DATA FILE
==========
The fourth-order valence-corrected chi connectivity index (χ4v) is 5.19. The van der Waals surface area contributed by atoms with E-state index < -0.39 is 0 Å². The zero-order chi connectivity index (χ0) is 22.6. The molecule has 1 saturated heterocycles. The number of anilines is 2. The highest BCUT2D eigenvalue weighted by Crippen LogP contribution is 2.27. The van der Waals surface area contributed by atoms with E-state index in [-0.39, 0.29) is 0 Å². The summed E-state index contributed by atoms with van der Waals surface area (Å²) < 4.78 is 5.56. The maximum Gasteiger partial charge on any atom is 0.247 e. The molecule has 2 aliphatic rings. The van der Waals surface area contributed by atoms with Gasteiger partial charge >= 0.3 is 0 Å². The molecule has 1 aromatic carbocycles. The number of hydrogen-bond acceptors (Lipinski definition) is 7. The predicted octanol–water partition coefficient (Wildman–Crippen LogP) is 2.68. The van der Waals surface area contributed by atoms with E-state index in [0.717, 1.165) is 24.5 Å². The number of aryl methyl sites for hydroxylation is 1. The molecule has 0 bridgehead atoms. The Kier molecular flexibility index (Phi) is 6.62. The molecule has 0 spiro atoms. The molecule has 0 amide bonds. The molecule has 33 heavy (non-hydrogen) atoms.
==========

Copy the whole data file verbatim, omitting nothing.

The fourth-order valence-corrected chi connectivity index (χ4v) is 5.19. The van der Waals surface area contributed by atoms with E-state index < -0.39 is 0 Å². The zero-order chi connectivity index (χ0) is 22.6. The molecule has 1 saturated heterocycles. The number of anilines is 2. The highest BCUT2D eigenvalue weighted by Crippen LogP contribution is 2.27. The van der Waals surface area contributed by atoms with E-state index in [-0.39, 0.29) is 0 Å². The summed E-state index contributed by atoms with van der Waals surface area (Å²) < 4.78 is 5.56. The maximum Gasteiger partial charge on any atom is 0.247 e. The molecule has 2 aliphatic rings. The van der Waals surface area contributed by atoms with Gasteiger partial charge >= 0.3 is 0 Å². The molecule has 1 aromatic carbocycles. The number of hydrogen-bond acceptors (Lipinski definition) is 7. The predicted octanol–water partition coefficient (Wildman–Crippen LogP) is 2.68. The van der Waals surface area contributed by atoms with E-state index in [0.717, 1.165) is 24.5 Å². The number of aryl methyl sites for hydroxylation is 1. The molecule has 0 bridgehead atoms. The Kier molecular flexibility index (Phi) is 6.62. The molecule has 0 spiro atoms. The molecule has 0 amide bonds. The molecule has 33 heavy (non-hydrogen) atoms.